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Topics: Investment, Investors, Crowdfunding

How Do Interest Rates Change at Different LTVs for a Typical CRE Bridge Loan?

Posted by Ted Van Brunt on May 1, 2019 10:29:51 AM

In December 2018, RRA Capital conducted an annual mortgage broker survey to explore how interest rate pricing changes at different leverage points for a typical commercial real estate (CRE) bridge loan.  The inspiration for this survey came from the desire to give borrowers the sharpest pricing we can at different LTV exposures by getting a better idea of current market pricing.

For the purposes of this survey, a “typical commercial real estate bridge loan” was assumed to be the following:

  • Debt Assumptions: Acquisition financing, non-recourse, 2-year term
  • Property Assumptions: General multi-tenant commercial property, class B, partially-stabilized, $15 million value
  • Borrower Assumptions: Has experience in the product type, good credit, an acceptable net worth as limited guarantor and ability to accept leverage between 40%-95% LTV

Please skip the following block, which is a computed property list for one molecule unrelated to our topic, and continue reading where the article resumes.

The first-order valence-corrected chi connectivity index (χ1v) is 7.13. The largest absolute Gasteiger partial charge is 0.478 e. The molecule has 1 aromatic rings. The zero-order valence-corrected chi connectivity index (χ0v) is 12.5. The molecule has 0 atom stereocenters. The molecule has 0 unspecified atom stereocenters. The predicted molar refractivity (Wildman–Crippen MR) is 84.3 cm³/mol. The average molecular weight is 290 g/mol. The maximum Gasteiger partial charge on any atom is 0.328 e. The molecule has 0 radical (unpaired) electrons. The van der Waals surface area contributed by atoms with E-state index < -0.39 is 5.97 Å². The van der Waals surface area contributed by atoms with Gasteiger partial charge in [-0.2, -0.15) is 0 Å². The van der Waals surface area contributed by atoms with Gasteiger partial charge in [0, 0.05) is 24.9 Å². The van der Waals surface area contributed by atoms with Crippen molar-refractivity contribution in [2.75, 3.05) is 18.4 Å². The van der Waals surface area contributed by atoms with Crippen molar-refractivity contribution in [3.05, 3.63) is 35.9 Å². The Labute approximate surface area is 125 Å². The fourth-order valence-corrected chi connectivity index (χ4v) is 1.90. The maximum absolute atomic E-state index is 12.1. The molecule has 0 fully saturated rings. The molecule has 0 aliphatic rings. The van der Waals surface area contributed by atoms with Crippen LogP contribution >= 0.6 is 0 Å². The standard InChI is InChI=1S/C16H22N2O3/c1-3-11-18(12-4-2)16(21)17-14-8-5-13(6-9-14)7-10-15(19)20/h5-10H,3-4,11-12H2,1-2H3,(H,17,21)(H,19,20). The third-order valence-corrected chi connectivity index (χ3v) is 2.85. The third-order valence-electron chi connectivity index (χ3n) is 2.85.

• Market Assumptions: Well-located, infill location, in a stable secondary market


The below chart displays the survey results, which came from some of the most active mortgage brokers across the United States.  The black bold line in the middle is what RRA extrapolated to be a good average rate (internally referred to as the “Yield Curve”).  More specifically, the black line is the exponential trend line of the rate of change between the data points.  And to control for some outlying data, any data points where either the rate of change or the rate of acceleration were more than two standard deviations from the mean of the sample were excluded.